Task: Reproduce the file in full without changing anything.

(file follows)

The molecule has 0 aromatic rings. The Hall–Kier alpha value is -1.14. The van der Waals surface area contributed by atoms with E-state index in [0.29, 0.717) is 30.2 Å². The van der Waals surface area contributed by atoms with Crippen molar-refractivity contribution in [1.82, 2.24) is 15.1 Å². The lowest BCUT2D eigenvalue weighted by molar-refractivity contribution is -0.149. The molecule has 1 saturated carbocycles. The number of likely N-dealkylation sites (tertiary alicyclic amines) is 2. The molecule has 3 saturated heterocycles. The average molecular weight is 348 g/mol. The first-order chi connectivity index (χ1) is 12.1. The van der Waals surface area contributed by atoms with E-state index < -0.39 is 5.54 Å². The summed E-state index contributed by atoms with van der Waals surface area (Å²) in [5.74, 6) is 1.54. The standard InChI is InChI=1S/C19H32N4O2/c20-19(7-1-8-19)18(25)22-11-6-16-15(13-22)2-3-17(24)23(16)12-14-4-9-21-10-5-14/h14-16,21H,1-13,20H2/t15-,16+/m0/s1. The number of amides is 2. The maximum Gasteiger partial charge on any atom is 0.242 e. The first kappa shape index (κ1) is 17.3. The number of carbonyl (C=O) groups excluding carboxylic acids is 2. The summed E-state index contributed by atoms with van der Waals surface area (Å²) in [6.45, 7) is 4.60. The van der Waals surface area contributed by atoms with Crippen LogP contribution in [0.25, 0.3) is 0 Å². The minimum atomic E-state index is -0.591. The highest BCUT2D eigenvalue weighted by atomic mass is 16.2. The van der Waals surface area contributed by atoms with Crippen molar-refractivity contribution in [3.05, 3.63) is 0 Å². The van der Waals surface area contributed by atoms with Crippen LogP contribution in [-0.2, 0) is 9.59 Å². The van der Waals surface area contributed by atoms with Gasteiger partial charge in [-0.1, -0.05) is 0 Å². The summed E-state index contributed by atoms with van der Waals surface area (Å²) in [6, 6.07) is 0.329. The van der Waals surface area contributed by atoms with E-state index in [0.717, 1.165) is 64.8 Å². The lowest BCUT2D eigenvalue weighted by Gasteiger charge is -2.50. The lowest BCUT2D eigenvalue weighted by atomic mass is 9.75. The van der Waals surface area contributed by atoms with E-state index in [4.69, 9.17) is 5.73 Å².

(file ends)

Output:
The molecule has 0 aromatic rings. The Hall–Kier alpha value is -1.14. The van der Waals surface area contributed by atoms with E-state index in [0.29, 0.717) is 30.2 Å². The van der Waals surface area contributed by atoms with Crippen molar-refractivity contribution in [1.82, 2.24) is 15.1 Å². The lowest BCUT2D eigenvalue weighted by molar-refractivity contribution is -0.149. The molecule has 1 saturated carbocycles. The number of likely N-dealkylation sites (tertiary alicyclic amines) is 2. The molecule has 3 saturated heterocycles. The average molecular weight is 348 g/mol. The first-order chi connectivity index (χ1) is 12.1. The van der Waals surface area contributed by atoms with E-state index < -0.39 is 5.54 Å². The summed E-state index contributed by atoms with van der Waals surface area (Å²) in [5.74, 6) is 1.54. The standard InChI is InChI=1S/C19H32N4O2/c20-19(7-1-8-19)18(25)22-11-6-16-15(13-22)2-3-17(24)23(16)12-14-4-9-21-10-5-14/h14-16,21H,1-13,20H2/t15-,16+/m0/s1. The number of amides is 2. The maximum Gasteiger partial charge on any atom is 0.242 e. The first kappa shape index (κ1) is 17.3. The number of carbonyl (C=O) groups excluding carboxylic acids is 2. The summed E-state index contributed by atoms with van der Waals surface area (Å²) in [6.45, 7) is 4.60. The van der Waals surface area contributed by atoms with Crippen LogP contribution in [0.25, 0.3) is 0 Å². The minimum atomic E-state index is -0.591. The highest BCUT2D eigenvalue weighted by atomic mass is 16.2. The van der Waals surface area contributed by atoms with Crippen molar-refractivity contribution in [3.05, 3.63) is 0 Å². The van der Waals surface area contributed by atoms with Crippen LogP contribution in [-0.2, 0) is 9.59 Å². The van der Waals surface area contributed by atoms with Gasteiger partial charge in [-0.1, -0.05) is 0 Å². The summed E-state index contributed by atoms with van der Waals surface area (Å²) in [6, 6.07) is 0.329. The van der Waals surface area contributed by atoms with E-state index in [0.717, 1.165) is 64.8 Å². The lowest BCUT2D eigenvalue weighted by Gasteiger charge is -2.50. The lowest BCUT2D eigenvalue weighted by atomic mass is 9.75. The van der Waals surface area contributed by atoms with E-state index in [4.69, 9.17) is 5.73 Å².